Nord J Psychiatry 2002;56(4):273-7
Lindal E, Stefansson JG, Bergmann S.
Department of Psychiatry, Landspitalinn University Hospital, IS-101 Reykjavik, Iceland.
The study was carried out to estimate the prevalence of chronic fatigue syndrome (CFS) in Iceland. No previous prevalence studies known to us have been undertaken in Iceland or in Scandinavia. A 95-item custom-made questionnaire was sent to 4000 randomly selected people. The response rate was 63%.
The questionnaire was constructed to include questions on all the items found in the four most common criteria for diagnosing CFS; the criteria being Australian, British and American.
Results show very different prevalences according to the criteria used. The prevalence ranged from 0 to 4.9%, with the most established criteria yielding a prevalence of 1.4%. Re-test validity of the questionnaire was good, the following results are based on the selection criteria by Fukuda et al. (Fukuda K, Straus SE, Hickie I, Sharpe MC, Dobbins JG, Komaroff A, et al. The chronic fatigue syndrome: a comprehensive approach to its definition and study. Ann Int Med 1994;121:953-9). Women were in a majority (78%); their mean age was 44, they were fully employed and worked long hours. They believed that the onset of their symptoms was stress related. The type of work was unskilled in the majority of cases.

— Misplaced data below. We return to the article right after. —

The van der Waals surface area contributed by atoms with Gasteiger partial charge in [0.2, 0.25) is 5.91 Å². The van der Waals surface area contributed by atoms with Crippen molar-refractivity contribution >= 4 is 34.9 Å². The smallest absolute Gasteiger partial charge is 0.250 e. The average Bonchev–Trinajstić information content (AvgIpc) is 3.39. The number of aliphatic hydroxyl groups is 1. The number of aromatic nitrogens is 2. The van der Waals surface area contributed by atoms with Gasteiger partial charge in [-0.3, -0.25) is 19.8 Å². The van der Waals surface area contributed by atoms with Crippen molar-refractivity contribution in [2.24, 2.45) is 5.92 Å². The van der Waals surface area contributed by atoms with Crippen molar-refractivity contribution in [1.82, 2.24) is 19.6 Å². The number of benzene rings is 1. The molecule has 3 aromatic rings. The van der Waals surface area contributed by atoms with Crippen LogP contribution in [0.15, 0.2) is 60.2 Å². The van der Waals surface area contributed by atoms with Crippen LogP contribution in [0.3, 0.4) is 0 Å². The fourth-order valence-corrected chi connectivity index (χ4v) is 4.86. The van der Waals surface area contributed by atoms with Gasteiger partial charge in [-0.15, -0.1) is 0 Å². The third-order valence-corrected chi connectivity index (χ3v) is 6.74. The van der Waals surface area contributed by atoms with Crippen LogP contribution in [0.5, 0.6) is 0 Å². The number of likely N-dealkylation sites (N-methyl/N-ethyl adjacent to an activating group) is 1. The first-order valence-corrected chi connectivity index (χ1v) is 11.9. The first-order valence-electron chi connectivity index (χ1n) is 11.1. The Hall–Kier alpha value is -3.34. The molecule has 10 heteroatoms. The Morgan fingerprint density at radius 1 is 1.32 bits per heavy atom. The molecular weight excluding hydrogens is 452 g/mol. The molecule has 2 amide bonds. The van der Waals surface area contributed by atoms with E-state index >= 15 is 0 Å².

A significant proportion of the males felt a constant buzzing in their ears (P < 0.05). Food suppliants were used daily by significantly more women than men (P < 0.01). Men had more frequently phobic symptoms (P < 0.001) than did women. Differences were found in the prevalence of phobia and panic (P < 0.001) between women in the CFS group compared to healthy ones. A positive correlation was found in the prevalence of phobia between women in the CFS group and those with Iceland Disease.
PMID: 12470318 [PubMed – in process]